The Cribbar has become one of the UK’s best known big wave surfing spots since first being ridden in 1966.
Slotted beside Fistral Beach in Newquay, Cornwall, its 40ft (12m) waves attract some of the best surfers.
It is created by waves moving over a scattering of reefs 500ft (150m) off Towan Head and only comes to life with the right combination of wind and swell a few times a year.
Surfers who describe it as “challenging”, “death-defying” and an “evil beast” tell BBC News what makes it special.
‘Heading into the unknown’
Roger Mansfield was 14 when he stood on Towan Head and watched the first surfers tackle the Cribbar in 1966.
Australians Rick Friar, Pete Russell and Johnny McElroy and American Jack Lydgate paddled out on 10ft (3m) Malibu boards.
There were no wetsuits or leashes in those days, and there was only a very small surfing community.
image captionThe Cribbar is majestic in full flow but dangerous to all but the most experienced
Mr Mansfield, author of The Surfing Tribe, a history of British surfing said: “No-one outside surfing knew there was a big wave called the Cribbar.
“There were about 20 people watching and everyone was pretty excited and anxious because none of us had been out in waves that big.”
image captionStrong currents require constant paddling for surfers to stay in the right position for the waves
When the surfers paddled out that day, Jack Lydgate wiped out on a wave and because he had no leash, it meant an hour-long swim to gather his board from the rocks.
Mr Mansfield said it was “death-defying stuff” and conquering the Cribbar was a breakthrough for the sport in England.
“It was like the Starship Enterprise heading into the unknown,” said Mr Mansfield who went on to become British champion in 1970.
“These people were the pioneers of big wave surfing.
“I just realised the bar had been raised for the sport I was getting into.”
Professional surfer Tom Butler, 32, first experienced the Cribbar when he was 16 and has since gone on to surf many of the biggest and heaviest waves in the world.
“Everything comes together when the swell is big, with light winds and a low tide, which makes it quite rare,” he said.
“It’s not as heavy as some of the spots I have surfed around the world, but it’s more challenging.”
image captionTom Butler with proof of the power of the Cribbar when things go wrong
Strong currents pull surfers out of position so without constant paddling they can unexpectedly find themselves in a dangerous zone where waves are breaking off the rocks..
“You’re out in the middle of the sea and it’s challenging with a lot of current moving,” he said.
“The sweet spot is like a 30m (98ft) area where it goes shallow.
“But it’s a shifty wave, so it’s hard to be in the right spot.”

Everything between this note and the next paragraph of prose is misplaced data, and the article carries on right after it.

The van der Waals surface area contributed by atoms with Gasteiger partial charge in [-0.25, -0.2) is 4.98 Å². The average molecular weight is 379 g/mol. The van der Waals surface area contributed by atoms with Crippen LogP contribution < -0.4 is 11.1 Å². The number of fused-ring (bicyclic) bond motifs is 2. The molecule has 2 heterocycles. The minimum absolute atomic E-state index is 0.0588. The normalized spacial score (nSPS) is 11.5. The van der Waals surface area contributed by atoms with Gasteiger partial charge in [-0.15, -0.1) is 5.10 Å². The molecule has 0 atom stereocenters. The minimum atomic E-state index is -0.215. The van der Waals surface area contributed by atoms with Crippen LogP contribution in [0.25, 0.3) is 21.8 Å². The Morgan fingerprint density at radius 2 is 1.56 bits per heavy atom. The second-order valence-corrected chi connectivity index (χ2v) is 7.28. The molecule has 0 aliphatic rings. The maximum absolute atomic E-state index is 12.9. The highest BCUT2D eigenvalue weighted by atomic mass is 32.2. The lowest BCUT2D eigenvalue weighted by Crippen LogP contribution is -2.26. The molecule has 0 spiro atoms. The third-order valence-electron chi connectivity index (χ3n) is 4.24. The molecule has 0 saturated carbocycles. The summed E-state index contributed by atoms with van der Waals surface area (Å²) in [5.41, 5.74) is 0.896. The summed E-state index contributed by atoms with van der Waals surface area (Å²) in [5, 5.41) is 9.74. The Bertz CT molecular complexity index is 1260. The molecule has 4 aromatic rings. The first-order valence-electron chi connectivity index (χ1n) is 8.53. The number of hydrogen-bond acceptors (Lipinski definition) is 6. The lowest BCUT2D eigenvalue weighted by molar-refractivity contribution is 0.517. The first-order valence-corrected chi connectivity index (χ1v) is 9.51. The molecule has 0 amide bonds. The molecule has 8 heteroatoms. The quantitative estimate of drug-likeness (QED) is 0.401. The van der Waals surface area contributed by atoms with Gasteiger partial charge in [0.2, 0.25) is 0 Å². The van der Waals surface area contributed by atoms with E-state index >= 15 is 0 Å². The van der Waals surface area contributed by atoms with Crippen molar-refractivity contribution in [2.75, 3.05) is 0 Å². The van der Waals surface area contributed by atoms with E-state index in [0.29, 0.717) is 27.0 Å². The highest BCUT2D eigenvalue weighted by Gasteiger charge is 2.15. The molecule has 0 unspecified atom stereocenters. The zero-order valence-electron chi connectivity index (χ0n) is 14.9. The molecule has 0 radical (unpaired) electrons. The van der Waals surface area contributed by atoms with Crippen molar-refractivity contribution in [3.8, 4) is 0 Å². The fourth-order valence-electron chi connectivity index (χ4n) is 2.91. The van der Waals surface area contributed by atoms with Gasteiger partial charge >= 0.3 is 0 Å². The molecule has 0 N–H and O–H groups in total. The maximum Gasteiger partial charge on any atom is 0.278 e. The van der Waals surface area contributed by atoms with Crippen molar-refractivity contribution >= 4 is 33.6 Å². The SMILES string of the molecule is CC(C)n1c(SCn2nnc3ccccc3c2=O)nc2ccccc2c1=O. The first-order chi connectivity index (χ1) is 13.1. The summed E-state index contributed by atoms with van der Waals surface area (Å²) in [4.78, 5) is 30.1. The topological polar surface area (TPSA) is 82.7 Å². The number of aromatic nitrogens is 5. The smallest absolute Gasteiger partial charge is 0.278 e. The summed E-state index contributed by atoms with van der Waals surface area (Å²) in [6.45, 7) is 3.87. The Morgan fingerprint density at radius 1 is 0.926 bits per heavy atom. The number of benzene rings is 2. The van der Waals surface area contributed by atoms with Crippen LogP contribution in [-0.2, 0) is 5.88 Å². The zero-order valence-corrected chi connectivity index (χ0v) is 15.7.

image captionSurfers have to paddle constantly to avoid being in a dangerous position
‘Not for the inexperienced’
Bodyboarder Rob Barber remembers breaking a leash and being washed up on to rocks at Towan Head in a 15ft (4.5m) swell.
“I am super fortunate to have competed in big waves around the world and the Cribbar for me is still one of the heaviest spots,” said Mr Barber, watersports instructor and founder of Newquay Activity Centre.
“There’s a few different reefs there, so the waves can sort of stand up on some reefs and then sort of mutate and gurgle into these evil beasts.
image captionBodyboarder Rob Barber said the Cribbar was “one of the heaviest spots”
“You are also out there in the middle of nowhere so it’s quite hard to maintain your position where the peaks are coming in and be in the right spot to get one.
“You can find yourself getting caught out and a wave breaking on you out there is something you won’t forget for sure.”
image captionThe Cribbar breaks on reefs off Towan Head
Mr Barber also first paddled out to the Cribbar when he was 16.
“The Cribbar is definitely not for the inexperienced,” he said.
“I’d say to people that are looking to get into this side of wave riding that they should just take it slowly.
image captionGetting caught in the wrong spot at the Cribbar can end up with the surfer being washed on to rocks
“They should always have a plan in place, an emergency action plan, what they’re going to do if everything goes wrong.
“And they should have buddy systems so they’re telling people when they’re going in the water.”
‘Concentrated wave energy’
Paul Russell, professor of coastal dynamics at the University of Plymouth, said the Cribbar’s shifting peaks were created by a scattering of reefs off the end of the headland.
“Big waves move fast in deep water, but as these waves pass over the reefs, they slow down, and wave energy is concentrated, so the waves grow in height and peak up,” he said.
“The fact that the Cribbar reefs are stuck out to sea, and surrounded by deep water, means these breaking waves are very powerful.”
image captionProfessor Paul Russell: “It is a very difficult wave only suitable for the very best and most experienced big wave surfers”
‘Shooting at the Cribbar is great’
Sarah Bunt, from St Agnes in Cornwall, has been taking photographs of surfers for 16 years, but it is big waves like the Cribbar and Nazare in Portugal that get her excited.
“I just like to be where the biggest waves are, that’s what gives me the greatest buzz, I’m addicted to them.”
The most recent set she photographed at the Cribbar was when the conditions brought it to life in February.
image captionSarah Bunt: “Even if I don’t have a camera I can just watch the waves for ages”
“Shooting at the Cribbar is great because you are high up on the headland and although the waves are a long way off you get a great vantage point,” she said.